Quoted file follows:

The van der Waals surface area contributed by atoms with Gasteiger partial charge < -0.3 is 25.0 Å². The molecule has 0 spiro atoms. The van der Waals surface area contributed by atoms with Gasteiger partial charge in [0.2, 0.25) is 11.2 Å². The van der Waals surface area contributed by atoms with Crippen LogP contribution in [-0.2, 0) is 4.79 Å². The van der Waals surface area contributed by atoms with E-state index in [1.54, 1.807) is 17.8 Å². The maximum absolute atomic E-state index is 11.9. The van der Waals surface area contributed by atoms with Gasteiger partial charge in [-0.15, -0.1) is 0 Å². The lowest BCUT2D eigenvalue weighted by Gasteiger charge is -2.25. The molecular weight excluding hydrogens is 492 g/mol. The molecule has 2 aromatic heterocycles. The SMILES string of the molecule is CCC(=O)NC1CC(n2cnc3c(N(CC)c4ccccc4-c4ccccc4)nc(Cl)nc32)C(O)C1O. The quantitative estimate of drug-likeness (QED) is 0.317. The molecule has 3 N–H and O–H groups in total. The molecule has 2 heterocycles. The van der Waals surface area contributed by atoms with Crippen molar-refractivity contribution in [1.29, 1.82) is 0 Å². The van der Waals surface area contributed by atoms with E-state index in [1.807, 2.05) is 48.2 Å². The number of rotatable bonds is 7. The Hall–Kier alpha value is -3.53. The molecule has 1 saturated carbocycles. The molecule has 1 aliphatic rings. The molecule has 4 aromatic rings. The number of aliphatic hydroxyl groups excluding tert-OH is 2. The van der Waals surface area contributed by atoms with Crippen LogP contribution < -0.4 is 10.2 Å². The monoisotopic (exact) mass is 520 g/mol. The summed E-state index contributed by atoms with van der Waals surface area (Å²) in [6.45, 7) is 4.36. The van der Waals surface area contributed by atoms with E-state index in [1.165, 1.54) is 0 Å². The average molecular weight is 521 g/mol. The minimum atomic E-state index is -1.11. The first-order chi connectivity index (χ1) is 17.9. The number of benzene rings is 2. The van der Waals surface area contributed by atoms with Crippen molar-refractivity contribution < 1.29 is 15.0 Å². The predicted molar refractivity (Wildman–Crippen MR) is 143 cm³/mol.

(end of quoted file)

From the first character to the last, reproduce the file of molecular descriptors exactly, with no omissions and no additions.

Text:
The van der Waals surface area contributed by atoms with Gasteiger partial charge < -0.3 is 25.0 Å². The molecule has 0 spiro atoms. The van der Waals surface area contributed by atoms with Gasteiger partial charge in [0.2, 0.25) is 11.2 Å². The van der Waals surface area contributed by atoms with Crippen LogP contribution in [-0.2, 0) is 4.79 Å². The van der Waals surface area contributed by atoms with E-state index in [1.54, 1.807) is 17.8 Å². The maximum absolute atomic E-state index is 11.9. The van der Waals surface area contributed by atoms with Gasteiger partial charge in [-0.15, -0.1) is 0 Å². The lowest BCUT2D eigenvalue weighted by Gasteiger charge is -2.25. The molecular weight excluding hydrogens is 492 g/mol. The molecule has 2 aromatic heterocycles. The SMILES string of the molecule is CCC(=O)NC1CC(n2cnc3c(N(CC)c4ccccc4-c4ccccc4)nc(Cl)nc32)C(O)C1O. The quantitative estimate of drug-likeness (QED) is 0.317. The molecule has 3 N–H and O–H groups in total. The molecule has 2 heterocycles. The van der Waals surface area contributed by atoms with Crippen molar-refractivity contribution in [1.29, 1.82) is 0 Å². The van der Waals surface area contributed by atoms with E-state index in [1.807, 2.05) is 48.2 Å². The number of rotatable bonds is 7. The Hall–Kier alpha value is -3.53. The molecule has 1 saturated carbocycles. The molecule has 1 aliphatic rings. The molecule has 4 aromatic rings. The number of aliphatic hydroxyl groups excluding tert-OH is 2. The van der Waals surface area contributed by atoms with Crippen LogP contribution < -0.4 is 10.2 Å². The monoisotopic (exact) mass is 520 g/mol. The summed E-state index contributed by atoms with van der Waals surface area (Å²) in [6.45, 7) is 4.36. The van der Waals surface area contributed by atoms with E-state index in [1.165, 1.54) is 0 Å². The average molecular weight is 521 g/mol. The minimum atomic E-state index is -1.11. The first-order chi connectivity index (χ1) is 17.9. The number of benzene rings is 2. The van der Waals surface area contributed by atoms with Crippen molar-refractivity contribution < 1.29 is 15.0 Å². The predicted molar refractivity (Wildman–Crippen MR) is 143 cm³/mol.